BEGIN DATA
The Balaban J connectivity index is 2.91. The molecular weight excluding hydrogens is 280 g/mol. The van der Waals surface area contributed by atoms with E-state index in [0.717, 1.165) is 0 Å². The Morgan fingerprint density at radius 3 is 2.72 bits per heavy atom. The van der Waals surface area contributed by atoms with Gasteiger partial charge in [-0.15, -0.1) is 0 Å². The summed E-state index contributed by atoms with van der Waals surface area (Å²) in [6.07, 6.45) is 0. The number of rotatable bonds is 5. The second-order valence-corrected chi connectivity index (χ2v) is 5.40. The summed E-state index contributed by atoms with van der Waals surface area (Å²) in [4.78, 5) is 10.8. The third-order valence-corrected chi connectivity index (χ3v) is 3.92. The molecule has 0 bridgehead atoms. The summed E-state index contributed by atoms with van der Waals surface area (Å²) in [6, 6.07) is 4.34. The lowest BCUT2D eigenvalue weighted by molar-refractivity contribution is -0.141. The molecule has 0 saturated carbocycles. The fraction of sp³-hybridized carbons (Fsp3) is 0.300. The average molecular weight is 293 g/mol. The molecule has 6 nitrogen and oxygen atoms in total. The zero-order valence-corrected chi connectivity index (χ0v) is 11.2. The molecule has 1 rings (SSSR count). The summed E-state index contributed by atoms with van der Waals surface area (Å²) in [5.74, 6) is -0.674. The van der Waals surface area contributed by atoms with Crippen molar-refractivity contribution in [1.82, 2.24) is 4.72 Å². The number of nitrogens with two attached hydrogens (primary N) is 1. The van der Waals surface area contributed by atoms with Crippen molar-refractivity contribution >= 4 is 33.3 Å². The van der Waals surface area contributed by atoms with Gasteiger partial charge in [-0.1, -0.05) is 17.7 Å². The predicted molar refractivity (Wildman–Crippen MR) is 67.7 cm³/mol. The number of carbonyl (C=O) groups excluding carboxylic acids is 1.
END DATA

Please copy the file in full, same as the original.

The Balaban J connectivity index is 2.91. The molecular weight excluding hydrogens is 280 g/mol. The van der Waals surface area contributed by atoms with E-state index in [0.717, 1.165) is 0 Å². The Morgan fingerprint density at radius 3 is 2.72 bits per heavy atom. The van der Waals surface area contributed by atoms with Gasteiger partial charge in [-0.15, -0.1) is 0 Å². The summed E-state index contributed by atoms with van der Waals surface area (Å²) in [6.07, 6.45) is 0. The number of rotatable bonds is 5. The second-order valence-corrected chi connectivity index (χ2v) is 5.40. The summed E-state index contributed by atoms with van der Waals surface area (Å²) in [4.78, 5) is 10.8. The third-order valence-corrected chi connectivity index (χ3v) is 3.92. The molecule has 0 bridgehead atoms. The summed E-state index contributed by atoms with van der Waals surface area (Å²) in [6, 6.07) is 4.34. The lowest BCUT2D eigenvalue weighted by molar-refractivity contribution is -0.141. The molecule has 0 saturated carbocycles. The fraction of sp³-hybridized carbons (Fsp3) is 0.300. The average molecular weight is 293 g/mol. The molecule has 6 nitrogen and oxygen atoms in total. The zero-order valence-corrected chi connectivity index (χ0v) is 11.2. The molecule has 1 rings (SSSR count). The summed E-state index contributed by atoms with van der Waals surface area (Å²) in [5.74, 6) is -0.674. The van der Waals surface area contributed by atoms with Crippen molar-refractivity contribution in [1.82, 2.24) is 4.72 Å². The number of nitrogens with two attached hydrogens (primary N) is 1. The van der Waals surface area contributed by atoms with Crippen molar-refractivity contribution >= 4 is 33.3 Å². The van der Waals surface area contributed by atoms with Gasteiger partial charge in [-0.1, -0.05) is 17.7 Å². The predicted molar refractivity (Wildman–Crippen MR) is 67.7 cm³/mol. The number of carbonyl (C=O) groups excluding carboxylic acids is 1.